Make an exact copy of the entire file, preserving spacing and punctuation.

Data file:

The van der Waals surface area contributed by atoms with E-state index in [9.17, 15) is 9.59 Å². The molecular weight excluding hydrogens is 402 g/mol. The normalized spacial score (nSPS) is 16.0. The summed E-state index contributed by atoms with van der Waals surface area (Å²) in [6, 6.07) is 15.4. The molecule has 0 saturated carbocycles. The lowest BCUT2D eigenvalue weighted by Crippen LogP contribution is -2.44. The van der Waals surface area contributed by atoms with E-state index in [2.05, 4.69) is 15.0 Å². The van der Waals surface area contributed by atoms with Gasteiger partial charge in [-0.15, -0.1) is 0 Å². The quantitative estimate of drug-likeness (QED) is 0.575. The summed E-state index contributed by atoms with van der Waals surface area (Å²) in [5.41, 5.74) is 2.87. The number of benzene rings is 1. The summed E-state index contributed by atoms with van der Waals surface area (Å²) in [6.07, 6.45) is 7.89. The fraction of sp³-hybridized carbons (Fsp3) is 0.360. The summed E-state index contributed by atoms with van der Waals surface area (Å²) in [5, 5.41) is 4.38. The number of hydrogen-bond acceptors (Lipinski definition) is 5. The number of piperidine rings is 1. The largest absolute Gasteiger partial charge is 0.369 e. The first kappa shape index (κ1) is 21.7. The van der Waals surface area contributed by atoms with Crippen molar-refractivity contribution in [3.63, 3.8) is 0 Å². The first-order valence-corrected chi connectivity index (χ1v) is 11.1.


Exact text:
The van der Waals surface area contributed by atoms with E-state index in [9.17, 15) is 9.59 Å². The molecular weight excluding hydrogens is 402 g/mol. The normalized spacial score (nSPS) is 16.0. The summed E-state index contributed by atoms with van der Waals surface area (Å²) in [6, 6.07) is 15.4. The molecule has 0 saturated carbocycles. The lowest BCUT2D eigenvalue weighted by Crippen LogP contribution is -2.44. The van der Waals surface area contributed by atoms with E-state index in [2.05, 4.69) is 15.0 Å². The van der Waals surface area contributed by atoms with Gasteiger partial charge in [-0.15, -0.1) is 0 Å². The quantitative estimate of drug-likeness (QED) is 0.575. The summed E-state index contributed by atoms with van der Waals surface area (Å²) in [5.41, 5.74) is 2.87. The number of benzene rings is 1. The summed E-state index contributed by atoms with van der Waals surface area (Å²) in [6.07, 6.45) is 7.89. The fraction of sp³-hybridized carbons (Fsp3) is 0.360. The summed E-state index contributed by atoms with van der Waals surface area (Å²) in [5, 5.41) is 4.38. The number of hydrogen-bond acceptors (Lipinski definition) is 5. The number of piperidine rings is 1. The largest absolute Gasteiger partial charge is 0.369 e. The first kappa shape index (κ1) is 21.7. The van der Waals surface area contributed by atoms with Crippen molar-refractivity contribution in [3.63, 3.8) is 0 Å². The first-order valence-corrected chi connectivity index (χ1v) is 11.1.